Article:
# Difference Between these

1. Jan 22, 2004

### info.edp

What are the differences between all of these numbers
- Natural Numbers.
- Rational Numbers.
- Whole Numbers.
- Integers.

Can anyone explain these with definitions and examples.

Thanks for the help.

Info.

2. Jan 22, 2004

### himanshu121

These are basic definition u would find in any maths book
still
Natural Numbers
1,2,3,4,...... are called Natural Numbers, their set is denoted by N

Integers
The Number ....-3,-2,-1,0,1,2,3.... are called integers and their set is denoted by I

Rational Numbers

All numbers of the form p/q where p&q are integers and q not equal to 0 are called rational numbers and their set is denoted by Q and H.C.F of p,q is 1

Whole Numbers

Set of non-negative integers {0,1,2,3....}

3. Jan 22, 2004

### info.edp

Thanks for the reply. Why is 0 not included in the set of Natural Numbers? Is it true that 0 has its origin from India?

Any ideas?
Info.

4. Jan 22, 2004

### himanshu121

Yup its true

5. Jan 22, 2004

### info.edp

Difference between these

What about 0 not included in the set of Natural Numbers?

Info.

6. Jan 22, 2004

### Guybrush Threepwood

isn't it denoted by Z???

7. Jan 22, 2004

### sridhar_n

...

Doesn't Z denote a Complex functions???

I personally feel that using Ifor the set of integers is more convinient than using any other alphabet.

Sridhar

8. Jan 22, 2004

### Kalimaa23

0 is a part of N , without it, it would not form a monoid for the addition.

9. Jan 22, 2004

### Guybrush Threepwood

Re: ...

actually no,

if you want to be picky I was refering to $$\mathbb{Z}$$ but I was too busy to write the tex code....
and it's about mathematics not personal preferences

10. Jan 22, 2004

### HallsofIvy

As to whether 0 is a natural number or not: it's a matter of taste. Peano's axioms originally included 0. Most modern math books identify "natural numbers" with "counting numbers" and start with 1.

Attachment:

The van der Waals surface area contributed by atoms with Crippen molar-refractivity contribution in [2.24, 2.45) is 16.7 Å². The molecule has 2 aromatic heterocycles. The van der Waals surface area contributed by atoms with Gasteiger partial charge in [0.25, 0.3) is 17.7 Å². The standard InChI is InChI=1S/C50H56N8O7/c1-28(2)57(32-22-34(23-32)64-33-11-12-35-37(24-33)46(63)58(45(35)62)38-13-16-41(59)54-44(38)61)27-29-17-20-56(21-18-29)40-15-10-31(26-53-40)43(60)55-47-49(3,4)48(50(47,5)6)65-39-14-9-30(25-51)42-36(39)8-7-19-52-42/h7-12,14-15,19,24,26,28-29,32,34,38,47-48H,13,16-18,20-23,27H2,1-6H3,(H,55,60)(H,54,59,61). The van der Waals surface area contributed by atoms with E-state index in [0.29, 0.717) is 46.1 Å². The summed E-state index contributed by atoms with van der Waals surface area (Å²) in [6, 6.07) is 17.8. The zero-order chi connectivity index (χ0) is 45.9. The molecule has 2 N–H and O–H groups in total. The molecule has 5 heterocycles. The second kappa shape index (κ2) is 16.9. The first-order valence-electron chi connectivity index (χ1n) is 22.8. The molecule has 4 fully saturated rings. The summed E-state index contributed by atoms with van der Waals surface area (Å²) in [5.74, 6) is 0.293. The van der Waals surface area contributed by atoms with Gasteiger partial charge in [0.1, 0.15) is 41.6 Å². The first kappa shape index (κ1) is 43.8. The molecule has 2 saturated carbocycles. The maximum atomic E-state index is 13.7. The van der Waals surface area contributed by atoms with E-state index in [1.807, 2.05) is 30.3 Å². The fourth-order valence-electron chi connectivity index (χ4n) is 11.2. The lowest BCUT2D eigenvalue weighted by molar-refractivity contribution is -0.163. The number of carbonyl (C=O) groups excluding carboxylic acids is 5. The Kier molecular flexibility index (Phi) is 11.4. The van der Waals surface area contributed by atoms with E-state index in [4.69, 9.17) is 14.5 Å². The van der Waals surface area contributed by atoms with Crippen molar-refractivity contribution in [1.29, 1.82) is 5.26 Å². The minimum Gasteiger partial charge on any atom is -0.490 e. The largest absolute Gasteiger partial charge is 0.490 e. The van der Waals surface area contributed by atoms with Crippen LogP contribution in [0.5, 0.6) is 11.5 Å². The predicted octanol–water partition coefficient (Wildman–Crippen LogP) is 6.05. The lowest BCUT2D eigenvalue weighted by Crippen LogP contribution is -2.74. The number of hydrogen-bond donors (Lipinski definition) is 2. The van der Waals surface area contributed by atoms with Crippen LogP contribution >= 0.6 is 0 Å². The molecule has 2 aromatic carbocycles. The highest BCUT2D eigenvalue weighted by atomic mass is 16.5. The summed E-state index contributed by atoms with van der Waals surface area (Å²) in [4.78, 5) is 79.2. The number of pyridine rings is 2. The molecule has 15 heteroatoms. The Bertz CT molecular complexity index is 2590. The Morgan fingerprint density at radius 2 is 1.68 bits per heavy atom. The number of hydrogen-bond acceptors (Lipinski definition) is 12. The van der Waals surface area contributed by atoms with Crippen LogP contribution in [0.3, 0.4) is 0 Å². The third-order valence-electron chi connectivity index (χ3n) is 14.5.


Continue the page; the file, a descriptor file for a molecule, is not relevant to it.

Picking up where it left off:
It is true that the "counting numbers" do not form a monoid.
The "whole numbers" do.

11. Jan 22, 2004

### himanshu121

Sridhar we can use Z too for integers we here in India do use I for integers, and is much more convenient here But I want to quote this
for GuyBrush
So its upto U what u want it to assign

Though I agree Z can also be used

12. Jan 22, 2004

### sridhar_n

...

Thats what I have been telling him Himanshu.....I is a more convenient notation for Integers....

Sridhar

13. Jan 22, 2004

### Tron3k

I means imaginary numbers.

14. Jan 22, 2004

### master_coda

Both $\mathbb{I}$ and $\mathbb{Z}$ are considered acceptable symbols for the set of integers. $\mathbb{Z}$ is the most commonly used symbol, primarily for historical reasons. It's also traditional to use double-stuck characters, although that is just a convention as well.

However, neither symbol is better. The matter is entirly subjective. I use $\mathbb{Z}$ because everyone I've ever worked with uses it, and I try to be consistent.

15. Jan 23, 2004

### Guybrush Threepwood

yes, $\mathbb{Z}$ rules

and Tron3k the imaginary numbers are part of the complex numbers $\mathbb{C}$, there is no special symbol for them.

16. Jan 23, 2004

### ahrkron

Staff Emeritus
I sometime heard that Z is used for integers because the german word for "integer" starts with Z, so it was natural choice for the many german mathematicians working with them.